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Donald J. Trump's second impeachment trial proceeds apace today, while the weather on the East Coast is challenging. But there's happy news: Today is the 290th birthday of George Washington.

Wait a minute, you might be thinking. That's not right -- the Father of Our Country was born on Feb. 22, wasn't he? And wasn't he born in 1732, which would be 289 years ago?

George Washington's family Bible describes his arrival into this world in this way: "George Washington, Son to Augustine & Mary his Wife was born the 11th Day of February 1731-2 about 10 in the Morning & was Baptised the 5th of April."

So, you ask, what's the deal with Feb. 11 -- and does "1731-2" have anything to do with it? The answer is that the funky date notation, common in the mid-18th century, has everything to do with it.  George Washington was born on Feb. 11, 1731 under the old Roman calendar, also called the "Julian calendar" (after Julius Caesar). The Julian calendar had a nice, long run of 16 centuries, but it was a little off in its calculations, so in the 1500s, Pope Gregory XIII made an adjustment.

This kept Easter in the spring, which was the main idea, but it threw other things off, and

England (and its colonies) didn't switch to the Gregorian calendar until 1752. This presented a problem for a young man born two decades earlier.

Now, instead of being born on Feb. 11, 1731, Washington was told that his real date of birth was Feb. 22, 1732. That must have been confusing, but Washington wasn't the only one who was confused. When Thomas Jefferson inquired on Feb. 10, 1792 if he might stop by Washington's office to wish him well on the occasion, the president's secretary, Tobias Lear, replied archly that "the president considers the 22nd day of this month as his birthday, having been born on the 11th old Style."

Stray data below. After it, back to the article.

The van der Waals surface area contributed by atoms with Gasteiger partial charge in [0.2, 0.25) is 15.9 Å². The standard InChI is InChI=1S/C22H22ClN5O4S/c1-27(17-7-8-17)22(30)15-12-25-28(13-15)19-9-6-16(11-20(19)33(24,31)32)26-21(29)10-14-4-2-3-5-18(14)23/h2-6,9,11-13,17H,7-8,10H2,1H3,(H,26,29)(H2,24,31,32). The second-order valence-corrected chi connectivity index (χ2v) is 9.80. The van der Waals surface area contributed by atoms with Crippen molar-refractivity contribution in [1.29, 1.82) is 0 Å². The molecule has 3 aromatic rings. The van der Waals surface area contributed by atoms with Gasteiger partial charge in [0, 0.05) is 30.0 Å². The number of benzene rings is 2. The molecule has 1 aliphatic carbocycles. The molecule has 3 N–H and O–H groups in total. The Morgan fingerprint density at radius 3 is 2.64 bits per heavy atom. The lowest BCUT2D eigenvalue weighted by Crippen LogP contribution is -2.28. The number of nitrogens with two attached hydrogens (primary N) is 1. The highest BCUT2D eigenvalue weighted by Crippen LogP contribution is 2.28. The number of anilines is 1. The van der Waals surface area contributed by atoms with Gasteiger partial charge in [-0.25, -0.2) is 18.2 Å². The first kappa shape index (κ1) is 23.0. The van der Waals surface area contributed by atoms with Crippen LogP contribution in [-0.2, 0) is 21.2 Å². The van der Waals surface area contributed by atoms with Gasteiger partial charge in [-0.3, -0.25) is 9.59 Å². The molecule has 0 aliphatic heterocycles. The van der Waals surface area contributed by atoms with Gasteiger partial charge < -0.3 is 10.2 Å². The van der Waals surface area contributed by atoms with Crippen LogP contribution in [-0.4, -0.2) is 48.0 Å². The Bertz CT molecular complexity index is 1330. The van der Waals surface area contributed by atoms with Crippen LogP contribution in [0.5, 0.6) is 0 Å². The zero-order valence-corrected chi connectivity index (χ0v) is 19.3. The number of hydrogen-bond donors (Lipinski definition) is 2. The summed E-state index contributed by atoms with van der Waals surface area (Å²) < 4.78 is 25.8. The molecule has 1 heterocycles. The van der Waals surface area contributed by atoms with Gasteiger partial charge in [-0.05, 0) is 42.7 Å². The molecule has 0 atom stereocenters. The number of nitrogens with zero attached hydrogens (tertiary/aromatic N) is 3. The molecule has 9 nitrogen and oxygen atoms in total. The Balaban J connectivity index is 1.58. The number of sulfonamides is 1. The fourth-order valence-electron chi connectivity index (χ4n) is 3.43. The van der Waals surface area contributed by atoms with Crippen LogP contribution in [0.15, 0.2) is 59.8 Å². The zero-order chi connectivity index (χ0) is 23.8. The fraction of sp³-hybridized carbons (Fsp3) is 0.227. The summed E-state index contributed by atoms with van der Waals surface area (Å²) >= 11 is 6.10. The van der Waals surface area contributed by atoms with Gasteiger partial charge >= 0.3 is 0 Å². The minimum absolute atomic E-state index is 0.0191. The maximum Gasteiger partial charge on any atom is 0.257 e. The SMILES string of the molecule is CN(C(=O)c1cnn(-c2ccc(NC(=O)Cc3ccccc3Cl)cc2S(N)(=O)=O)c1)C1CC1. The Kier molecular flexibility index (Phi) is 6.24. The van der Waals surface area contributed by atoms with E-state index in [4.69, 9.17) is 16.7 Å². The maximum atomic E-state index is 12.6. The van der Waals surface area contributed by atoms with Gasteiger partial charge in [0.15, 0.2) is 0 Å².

Tobias Lear's stuffy response hints at some disapproval of Jefferson by the president. Why do I say that? Because George Washington's own diaries reveal that while he commanded American forces during the Revolutionary War, he made merry on the earlier date. Moreover, in 1799 -- which turned out to be last year of his life -- Washington attended a birthday party in his honor thrown by the city of Alexandria, Va. We know this from a piece in a newspaper called the Columbia Mirror and Alexandria Gazette, dated this very day in 1799.

"This day is justly dear to all true Americans, was celebrated in this town in a style heretofore unprecedented," the paper's editor wrote. He continued: "The Editor regrets that he does not possess talents to describe the proceedings in the manner which they deserve." 

Carl M. Cannon is the Washington bureau chief for RealClearPolitics. Reach him on Twitter @CarlCannon.

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